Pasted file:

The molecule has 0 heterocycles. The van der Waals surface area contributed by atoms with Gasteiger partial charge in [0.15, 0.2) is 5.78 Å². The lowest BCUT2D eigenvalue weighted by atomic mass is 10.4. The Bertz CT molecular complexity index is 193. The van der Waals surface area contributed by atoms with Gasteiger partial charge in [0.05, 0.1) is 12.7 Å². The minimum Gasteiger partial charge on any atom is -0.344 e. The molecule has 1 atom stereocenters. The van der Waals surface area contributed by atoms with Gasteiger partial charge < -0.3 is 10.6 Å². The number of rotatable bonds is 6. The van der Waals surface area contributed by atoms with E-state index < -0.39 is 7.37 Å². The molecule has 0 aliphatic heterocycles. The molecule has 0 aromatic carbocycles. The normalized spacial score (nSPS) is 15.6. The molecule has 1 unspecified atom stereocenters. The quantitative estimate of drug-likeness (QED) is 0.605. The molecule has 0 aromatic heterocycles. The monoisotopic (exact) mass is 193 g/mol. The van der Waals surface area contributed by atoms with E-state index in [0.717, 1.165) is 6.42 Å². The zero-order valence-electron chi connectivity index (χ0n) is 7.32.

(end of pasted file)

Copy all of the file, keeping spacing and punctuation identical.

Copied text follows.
The molecule has 0 heterocycles. The van der Waals surface area contributed by atoms with Gasteiger partial charge in [0.15, 0.2) is 5.78 Å². The lowest BCUT2D eigenvalue weighted by atomic mass is 10.4. The Bertz CT molecular complexity index is 193. The van der Waals surface area contributed by atoms with Gasteiger partial charge in [0.05, 0.1) is 12.7 Å². The minimum Gasteiger partial charge on any atom is -0.344 e. The molecule has 1 atom stereocenters. The van der Waals surface area contributed by atoms with Gasteiger partial charge < -0.3 is 10.6 Å². The number of rotatable bonds is 6. The van der Waals surface area contributed by atoms with E-state index < -0.39 is 7.37 Å². The molecule has 0 aliphatic heterocycles. The molecule has 0 aromatic carbocycles. The normalized spacial score (nSPS) is 15.6. The molecule has 1 unspecified atom stereocenters. The quantitative estimate of drug-likeness (QED) is 0.605. The molecule has 0 aromatic heterocycles. The monoisotopic (exact) mass is 193 g/mol. The van der Waals surface area contributed by atoms with E-state index in [0.717, 1.165) is 6.42 Å². The zero-order valence-electron chi connectivity index (χ0n) is 7.32.